What is going on in the wacky world of short sales? I suppose it is inevitable. Even though the banks are getting slightly easier to deal with (offering programs and online platforms for short sale sellers and their agents), the transactions themselves are still pretty tough to close.
With my closing rate at about 15 to 20 short sales per month, I can definitely see certain trends in the distressed property arena. Most recently, one common trend seems to be the significant quantity of non-institutional liens (non-mortgage liens) coming up in the midst of the short sale transaction.
Liens such as IRS and state tax liens, abstracts of judgment and HOA liens are a huge hurdle to closing short sale transactions. Why? Well, in many cases, short sale lenders are unwilling to use any money from the sale proceeds in order to help the short sale seller to pay off these non-institutional liens. You can talk with the lender until you are blue in the face, but there are certain investors and specific lien holders that will refuse to give in and allow any money towards these non-institutional liens.
As a result, some short sales may not be able to close and sellers will have to wait it out until the bank forecloses on the property.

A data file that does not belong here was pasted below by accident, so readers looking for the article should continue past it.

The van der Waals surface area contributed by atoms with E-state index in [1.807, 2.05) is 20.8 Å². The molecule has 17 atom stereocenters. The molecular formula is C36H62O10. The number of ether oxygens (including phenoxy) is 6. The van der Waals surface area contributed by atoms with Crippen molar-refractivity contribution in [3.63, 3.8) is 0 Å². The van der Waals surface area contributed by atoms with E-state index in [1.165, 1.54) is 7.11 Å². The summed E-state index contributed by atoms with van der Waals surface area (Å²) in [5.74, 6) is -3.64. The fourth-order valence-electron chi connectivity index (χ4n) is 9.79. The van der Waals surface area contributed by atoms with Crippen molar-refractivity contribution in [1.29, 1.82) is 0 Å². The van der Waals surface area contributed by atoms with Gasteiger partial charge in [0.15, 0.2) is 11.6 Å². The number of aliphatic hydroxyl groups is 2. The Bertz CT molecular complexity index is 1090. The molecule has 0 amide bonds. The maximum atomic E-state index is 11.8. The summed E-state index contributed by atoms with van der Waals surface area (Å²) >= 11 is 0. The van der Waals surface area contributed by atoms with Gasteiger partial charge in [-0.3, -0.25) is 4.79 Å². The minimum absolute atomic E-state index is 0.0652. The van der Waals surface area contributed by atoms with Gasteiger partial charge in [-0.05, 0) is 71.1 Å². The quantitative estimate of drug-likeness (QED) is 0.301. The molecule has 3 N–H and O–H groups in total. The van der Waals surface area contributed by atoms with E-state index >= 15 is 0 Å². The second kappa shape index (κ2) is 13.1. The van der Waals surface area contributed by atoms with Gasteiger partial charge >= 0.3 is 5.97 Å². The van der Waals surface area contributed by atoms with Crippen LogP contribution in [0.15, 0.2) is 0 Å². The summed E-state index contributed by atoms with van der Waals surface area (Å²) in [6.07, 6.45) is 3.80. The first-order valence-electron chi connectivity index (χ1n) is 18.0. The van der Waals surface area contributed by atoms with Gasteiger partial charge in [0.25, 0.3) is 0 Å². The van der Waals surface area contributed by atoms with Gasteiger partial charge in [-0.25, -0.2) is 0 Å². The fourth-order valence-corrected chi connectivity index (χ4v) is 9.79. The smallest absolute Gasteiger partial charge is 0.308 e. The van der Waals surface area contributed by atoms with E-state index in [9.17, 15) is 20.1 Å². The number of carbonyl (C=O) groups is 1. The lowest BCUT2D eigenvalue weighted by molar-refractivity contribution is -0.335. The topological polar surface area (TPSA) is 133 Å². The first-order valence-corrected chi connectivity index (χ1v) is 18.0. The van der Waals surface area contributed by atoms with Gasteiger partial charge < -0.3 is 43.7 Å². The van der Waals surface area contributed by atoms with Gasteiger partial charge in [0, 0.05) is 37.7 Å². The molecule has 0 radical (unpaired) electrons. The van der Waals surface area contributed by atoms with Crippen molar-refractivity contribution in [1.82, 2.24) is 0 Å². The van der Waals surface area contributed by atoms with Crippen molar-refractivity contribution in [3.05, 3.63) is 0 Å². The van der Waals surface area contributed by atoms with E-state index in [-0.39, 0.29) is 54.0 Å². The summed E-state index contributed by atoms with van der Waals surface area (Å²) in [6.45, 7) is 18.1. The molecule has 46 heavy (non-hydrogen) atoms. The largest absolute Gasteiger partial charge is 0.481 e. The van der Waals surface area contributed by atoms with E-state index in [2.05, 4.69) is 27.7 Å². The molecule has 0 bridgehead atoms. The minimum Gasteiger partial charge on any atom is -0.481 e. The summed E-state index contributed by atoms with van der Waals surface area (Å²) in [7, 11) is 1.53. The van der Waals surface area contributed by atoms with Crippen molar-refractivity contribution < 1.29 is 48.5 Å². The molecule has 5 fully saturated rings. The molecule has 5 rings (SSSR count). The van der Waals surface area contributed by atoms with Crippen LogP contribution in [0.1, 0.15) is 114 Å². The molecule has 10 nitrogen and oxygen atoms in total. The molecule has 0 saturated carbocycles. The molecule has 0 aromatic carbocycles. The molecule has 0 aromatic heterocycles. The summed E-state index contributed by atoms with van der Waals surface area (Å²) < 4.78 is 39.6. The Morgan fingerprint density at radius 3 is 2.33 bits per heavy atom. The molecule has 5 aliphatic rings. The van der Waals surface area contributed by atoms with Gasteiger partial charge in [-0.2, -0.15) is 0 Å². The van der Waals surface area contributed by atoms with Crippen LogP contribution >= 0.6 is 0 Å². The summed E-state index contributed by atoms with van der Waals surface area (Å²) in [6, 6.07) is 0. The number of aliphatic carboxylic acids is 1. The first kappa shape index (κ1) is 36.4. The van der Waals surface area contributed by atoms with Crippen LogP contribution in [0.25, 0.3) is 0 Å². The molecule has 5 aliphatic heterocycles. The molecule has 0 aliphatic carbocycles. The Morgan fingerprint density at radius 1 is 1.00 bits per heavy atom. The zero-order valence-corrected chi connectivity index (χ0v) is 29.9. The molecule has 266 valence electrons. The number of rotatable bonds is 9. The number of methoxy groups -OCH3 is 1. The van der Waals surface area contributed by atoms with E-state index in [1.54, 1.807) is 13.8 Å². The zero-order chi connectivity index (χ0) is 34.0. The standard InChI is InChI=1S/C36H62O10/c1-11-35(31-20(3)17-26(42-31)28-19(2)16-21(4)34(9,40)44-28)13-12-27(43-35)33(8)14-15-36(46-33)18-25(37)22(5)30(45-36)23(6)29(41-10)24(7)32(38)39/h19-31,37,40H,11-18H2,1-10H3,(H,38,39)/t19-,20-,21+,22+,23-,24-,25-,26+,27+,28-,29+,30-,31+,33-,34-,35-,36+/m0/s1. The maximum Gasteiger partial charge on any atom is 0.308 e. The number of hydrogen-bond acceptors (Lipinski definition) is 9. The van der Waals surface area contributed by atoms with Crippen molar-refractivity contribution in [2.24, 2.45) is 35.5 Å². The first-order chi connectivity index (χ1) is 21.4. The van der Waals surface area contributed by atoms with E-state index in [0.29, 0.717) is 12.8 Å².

What’s the best solution? First off, always research the title and order a statement of information on the sellers (borrowers) prior to getting involved in the short sale transaction. The preliminary title report will reveal many of the liens connected with the property. The statement of information will allow the title company to research whether there are any additional liens (e.g. child support or tax liens) that are connected with the individual and not the property, per se.
Review those two reports at the beginning of the transaction in order to be sure that all of the lien holders are being dealt with during the short sale transaction. You do not want to find yourself waiting around for short sale approval on a deal that may never close because of the unpaid personal liens.
The good news is that investor buyers (especially those paying cash) may be able to support the seller in liquidating these non-institutional liens. Equity investors, as I have often said, can help to lay a smoother path to economic recovery. Now… if we can just get all parties to cooperate. Therein lies the challenge
Photo: flickr creative commons by Keith Williamson